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    An owner of two restaurants in Ukiah, California, Yaowapha Ritdet, was sentenced to serve 24 months in prison for harboring for profit and corruptly endeavoring to obstruct the internal revenue laws. According to documents filed with the court, Ritdet hired Thai nationals who were illegally present in the United States to work at her restaurants, Ruen Tong Thai Cuisine and Walter Café. Ritdet underpaid these employees, paid them in cash, and instructed them not to speak to anyone about their immigration status. Ritdet also did not pay employment taxes on the cash wages. Ritdet filed false individual income tax returns for 2007 through 2011 that underreported the gross receipts, sales, and income she received from her two restaurants.

    In addition to prison, Ritdet was ordered to serve three years of supervised release and to pay approximately $567,755.65 in restitution, including $70,768 to underpaid employees and $496,987 to the Internal Revenue Service.
  4. Waste Management Supervisors Going to Prison for Unlawful Hiring Scheme

    By Bruce Buchanan, Sebelist Buchanan Law PLLC

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    Two low-level Houston supervisors of Waste Management, Rudy Martinez and Israel Arquimides Martinez, were sentenced to over seven years in federal prison for stealing the identities of U.S. citizens and using them to hire more than 100 undocumented workers. The men both face deportation upon completion of their prison sentences.

    The two men were convicted by a federal jury in April 2016 of 18 counts, including knowingly conspiring to employ unauthorized immigrants, encouraging them to reside in the U.S., and aggravated identity theft. Additionally, Rudy Martinez, was convicted of obstruction of justice by testifying falsely under oath and threatening a witness. Three higher ranking managers at Waste Management took plea deals and were called to testify by the prosecution.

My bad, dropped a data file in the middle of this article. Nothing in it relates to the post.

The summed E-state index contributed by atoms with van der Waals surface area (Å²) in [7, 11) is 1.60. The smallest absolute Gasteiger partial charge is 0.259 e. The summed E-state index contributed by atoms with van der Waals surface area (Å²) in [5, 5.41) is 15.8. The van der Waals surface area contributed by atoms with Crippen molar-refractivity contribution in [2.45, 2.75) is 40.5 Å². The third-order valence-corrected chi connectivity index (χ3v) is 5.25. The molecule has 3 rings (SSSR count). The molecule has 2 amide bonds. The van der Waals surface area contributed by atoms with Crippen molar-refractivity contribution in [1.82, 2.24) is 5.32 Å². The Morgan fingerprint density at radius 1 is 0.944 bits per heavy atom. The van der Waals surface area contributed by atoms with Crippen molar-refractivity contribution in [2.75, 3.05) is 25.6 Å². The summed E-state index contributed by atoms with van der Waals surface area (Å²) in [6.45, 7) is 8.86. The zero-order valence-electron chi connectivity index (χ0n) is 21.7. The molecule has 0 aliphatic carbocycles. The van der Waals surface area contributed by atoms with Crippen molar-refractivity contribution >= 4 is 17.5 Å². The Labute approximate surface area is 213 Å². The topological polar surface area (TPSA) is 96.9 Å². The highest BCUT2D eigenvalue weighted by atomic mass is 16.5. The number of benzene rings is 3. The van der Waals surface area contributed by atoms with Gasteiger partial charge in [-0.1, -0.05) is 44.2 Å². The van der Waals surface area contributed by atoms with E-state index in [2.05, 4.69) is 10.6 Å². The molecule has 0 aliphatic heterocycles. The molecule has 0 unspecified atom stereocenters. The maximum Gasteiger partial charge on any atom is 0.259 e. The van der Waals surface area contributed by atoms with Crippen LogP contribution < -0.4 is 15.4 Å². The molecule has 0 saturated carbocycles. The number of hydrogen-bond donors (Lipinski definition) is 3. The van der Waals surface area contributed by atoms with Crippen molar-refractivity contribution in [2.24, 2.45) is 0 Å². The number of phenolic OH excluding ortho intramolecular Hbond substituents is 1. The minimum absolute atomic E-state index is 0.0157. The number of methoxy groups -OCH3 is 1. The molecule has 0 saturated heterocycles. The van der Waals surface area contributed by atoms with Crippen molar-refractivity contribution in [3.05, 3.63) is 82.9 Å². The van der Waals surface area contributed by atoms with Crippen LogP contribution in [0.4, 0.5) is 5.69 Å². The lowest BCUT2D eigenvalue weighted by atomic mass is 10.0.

The undocumented workers involved in the identity theft scheme worked at a site run by a Waste Management subcontractor. The workers were fired and then rehired in 2012 with other people's identities. Some of these workers, who face deportation, also testified about the hiring scheme.

    This is another example of the potential for criminal liability if one knowingly hires many undocumented workers, especially where identity theft is used.
  5. Restaurant owner pleads guilty to harboring unauthorized workers

    By: Bruce Buchanan, Sebelist Buchanan Law

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    A restaurant owner pleaded guilty to harboring undocumented workers for profit and tax evasion, following an investigation by U.S. Immigration and Customs Enforcement’s (ICE) Homeland Security Investigations and the Internal Revenue Service’s Criminal Investigation.

    Yaowapha Ritdet of Ukiah, California admitted she knowingly hired Thai nationals who were illegally present in the United States to work at her restaurants, Ruen Tong Thai Cuisine and the Walter Café.

    Ritdet further admitted she underpaid employees and instructed them not to speak to anyone about their immigration status and willfully filed false individual income tax returns for 2007 through 2011, failing to disclose income received from her two restaurants, as well as rental income and a foreign bank account. She also admitted failing to accurately report employment taxes for her restaurant workers, who were paid in cash. Ritdet is scheduled to be sentenced on February 22, 2017.